October 2, 1998, AMC Theatres at First Colony in Sugar Land. Theatre # 23; very small and intimate. Simon Birch (Ian Michael Smith) is a twelve year old boy that was abnormally small (under three feet) since birth. His parents were embarrassed of him and provided little emotional support. But Simon was blessed with his dear friend Joe Wentworth (Joseph Mazzello) who was very normal, cute, athletic, and had a loving mother (Ashley Judd) that treated Simon as a son. Joe and Simon had a lot in common though: Simon had no parental support and Joe had no father; the kids called Simon names like "Little Munchin" and Joe "the little Bastard". Joe and Simon were buds in a small town that was big on gossip and judging their neighbors. They played baseball, swam, and Joe rode his bike with a side cart that fit Simon perfectly.
They attended the local New England church together, too. The Sunday School teacher was superbly portrayed by Jan Hooks whose specialty was shame. And the Rev. Russell was at a loss to answer Simon's many questions: "Does God have a plan for each us?....I think he has plan for me and I think he has a special purpose for me..." Simon has a deep faith in God. Joe is not so sure.
This is a "tug at your heart" film and it makes no apology. The story begins with Joe as an adult in the cemetery with the church in the background looking down on the grave of "Simon Birch 1952-1964" so I was feeling sad even before the opening narration by adult Joe (Jim Carrey - yes that Jim Carrey) told us that "Simon Birch taught me more about God than...." Whoa, we're not even finished with the opening credits and we know death and loving friendship is the backbone of the story. The bond between these two twelve year olds, the love of a mother, a fatherless boy , a misunderstood boy, misguided Christians, a loving God, romance. Joe's mother dies an accidental and tragic death and takes the secret of the identity of Joe's real father with her. Not knowing the identity of his real father and his perceived need to know is one of the compelling themes of the movie.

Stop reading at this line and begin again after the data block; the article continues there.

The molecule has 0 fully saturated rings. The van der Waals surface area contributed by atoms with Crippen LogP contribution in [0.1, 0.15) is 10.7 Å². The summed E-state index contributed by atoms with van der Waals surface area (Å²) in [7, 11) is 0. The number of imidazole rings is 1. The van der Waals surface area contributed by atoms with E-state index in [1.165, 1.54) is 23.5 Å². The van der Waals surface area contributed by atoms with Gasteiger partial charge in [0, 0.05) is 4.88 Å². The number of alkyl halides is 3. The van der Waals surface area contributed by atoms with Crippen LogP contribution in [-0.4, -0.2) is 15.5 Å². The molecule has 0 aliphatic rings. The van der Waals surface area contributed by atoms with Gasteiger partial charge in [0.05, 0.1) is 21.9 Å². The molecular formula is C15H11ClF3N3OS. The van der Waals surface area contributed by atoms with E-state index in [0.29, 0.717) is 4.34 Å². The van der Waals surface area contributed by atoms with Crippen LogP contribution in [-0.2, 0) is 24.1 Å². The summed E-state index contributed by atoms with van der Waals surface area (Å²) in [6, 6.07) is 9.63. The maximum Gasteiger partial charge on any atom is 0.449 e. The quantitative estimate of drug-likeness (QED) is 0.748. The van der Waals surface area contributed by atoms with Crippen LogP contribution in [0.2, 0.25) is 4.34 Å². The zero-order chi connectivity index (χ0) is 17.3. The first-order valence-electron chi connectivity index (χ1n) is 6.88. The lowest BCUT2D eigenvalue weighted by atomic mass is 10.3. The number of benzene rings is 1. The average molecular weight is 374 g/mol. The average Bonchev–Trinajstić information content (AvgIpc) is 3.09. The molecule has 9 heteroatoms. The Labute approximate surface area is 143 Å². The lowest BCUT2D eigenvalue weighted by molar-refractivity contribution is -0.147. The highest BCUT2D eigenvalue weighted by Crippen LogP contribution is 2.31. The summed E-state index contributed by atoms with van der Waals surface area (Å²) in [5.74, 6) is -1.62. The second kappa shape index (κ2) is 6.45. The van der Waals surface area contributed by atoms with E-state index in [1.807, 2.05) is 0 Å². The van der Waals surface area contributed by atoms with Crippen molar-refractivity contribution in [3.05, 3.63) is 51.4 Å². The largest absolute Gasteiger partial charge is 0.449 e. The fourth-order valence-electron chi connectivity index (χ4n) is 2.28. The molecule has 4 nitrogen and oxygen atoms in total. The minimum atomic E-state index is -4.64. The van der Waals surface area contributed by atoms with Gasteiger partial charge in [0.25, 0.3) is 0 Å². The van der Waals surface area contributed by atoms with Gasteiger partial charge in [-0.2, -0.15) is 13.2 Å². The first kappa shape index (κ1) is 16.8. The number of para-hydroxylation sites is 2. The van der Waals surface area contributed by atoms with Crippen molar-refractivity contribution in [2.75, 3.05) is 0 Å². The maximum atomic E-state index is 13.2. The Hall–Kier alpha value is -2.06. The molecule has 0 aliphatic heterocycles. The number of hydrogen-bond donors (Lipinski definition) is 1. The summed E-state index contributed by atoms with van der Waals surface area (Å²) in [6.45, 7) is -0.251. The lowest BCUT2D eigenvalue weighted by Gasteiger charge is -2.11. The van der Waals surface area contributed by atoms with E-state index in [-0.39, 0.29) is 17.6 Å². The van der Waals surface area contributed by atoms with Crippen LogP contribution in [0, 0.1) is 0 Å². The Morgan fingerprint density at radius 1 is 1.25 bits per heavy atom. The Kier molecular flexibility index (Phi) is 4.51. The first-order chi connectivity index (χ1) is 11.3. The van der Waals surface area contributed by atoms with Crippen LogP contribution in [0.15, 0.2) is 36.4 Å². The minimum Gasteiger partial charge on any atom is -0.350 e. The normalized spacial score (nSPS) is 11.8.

Simon represents the good in people and the qualities that we strive for: love, understanding, intelligence, forgiveness, loyalty, mischievous, unbending beliefs, strength of conviction, fun loving, appreciative. He also likes to go under water while swimming and test his little body's ability to hold air while he counts "... one Mississippi, two Mississippi...etc " and seems to increase his ability to stay under water longer and longer. Simon gets frustrated when Joe does not share his enthusiasm about holding his breath. Joe tells Simon "..that nobody cares how long you can hold your breath..." but Simon keeps pushing the issue because "...who knows why..." Simon loved baseball, Roger Maris, airplanes, and Joe. This story captures love on many levels. One of the "loving" characters was Ms. Wentworth's last boyfriend Ben played by Oliver Platt who is fast becoming one of the great character actors of the 90's. Ben is the adult that the two boys trust.
The relationship between Simon and Joe should be required viewing for anyone that has trouble expressing love or understanding God. I made a mistake today. I did not take my twelve year old son with me to see "Simon Birch". I will correct that mistake this weekend. I added four points to this grade based on the last twenty minutes of the movie. Rock 'n Roll.